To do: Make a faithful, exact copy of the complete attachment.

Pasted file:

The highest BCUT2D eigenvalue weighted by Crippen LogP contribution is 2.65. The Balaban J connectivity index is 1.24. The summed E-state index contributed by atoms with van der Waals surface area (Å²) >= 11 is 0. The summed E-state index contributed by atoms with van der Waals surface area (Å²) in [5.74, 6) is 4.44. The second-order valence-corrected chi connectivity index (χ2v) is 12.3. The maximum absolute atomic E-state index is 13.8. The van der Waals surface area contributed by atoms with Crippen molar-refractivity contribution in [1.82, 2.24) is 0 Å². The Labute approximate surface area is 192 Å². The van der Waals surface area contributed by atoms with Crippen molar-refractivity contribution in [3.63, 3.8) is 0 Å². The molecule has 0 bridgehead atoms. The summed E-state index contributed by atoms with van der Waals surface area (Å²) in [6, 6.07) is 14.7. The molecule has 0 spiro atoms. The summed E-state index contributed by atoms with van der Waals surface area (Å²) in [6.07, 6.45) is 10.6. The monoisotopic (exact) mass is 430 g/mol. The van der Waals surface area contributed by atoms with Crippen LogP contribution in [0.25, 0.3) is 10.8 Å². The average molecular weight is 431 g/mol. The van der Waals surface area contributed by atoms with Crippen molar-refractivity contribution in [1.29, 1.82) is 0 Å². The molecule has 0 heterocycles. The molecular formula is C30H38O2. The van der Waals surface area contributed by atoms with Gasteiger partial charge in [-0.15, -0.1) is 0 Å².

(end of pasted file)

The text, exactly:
The highest BCUT2D eigenvalue weighted by Crippen LogP contribution is 2.65. The Balaban J connectivity index is 1.24. The summed E-state index contributed by atoms with van der Waals surface area (Å²) >= 11 is 0. The summed E-state index contributed by atoms with van der Waals surface area (Å²) in [5.74, 6) is 4.44. The second-order valence-corrected chi connectivity index (χ2v) is 12.3. The maximum absolute atomic E-state index is 13.8. The van der Waals surface area contributed by atoms with Crippen molar-refractivity contribution in [1.82, 2.24) is 0 Å². The Labute approximate surface area is 192 Å². The van der Waals surface area contributed by atoms with Crippen molar-refractivity contribution in [3.63, 3.8) is 0 Å². The molecule has 0 bridgehead atoms. The summed E-state index contributed by atoms with van der Waals surface area (Å²) in [6, 6.07) is 14.7. The molecule has 0 spiro atoms. The summed E-state index contributed by atoms with van der Waals surface area (Å²) in [6.07, 6.45) is 10.6. The monoisotopic (exact) mass is 430 g/mol. The van der Waals surface area contributed by atoms with Crippen LogP contribution in [0.25, 0.3) is 10.8 Å². The average molecular weight is 431 g/mol. The van der Waals surface area contributed by atoms with Crippen molar-refractivity contribution in [1.29, 1.82) is 0 Å². The molecule has 0 heterocycles. The molecular formula is C30H38O2. The van der Waals surface area contributed by atoms with Gasteiger partial charge in [-0.15, -0.1) is 0 Å².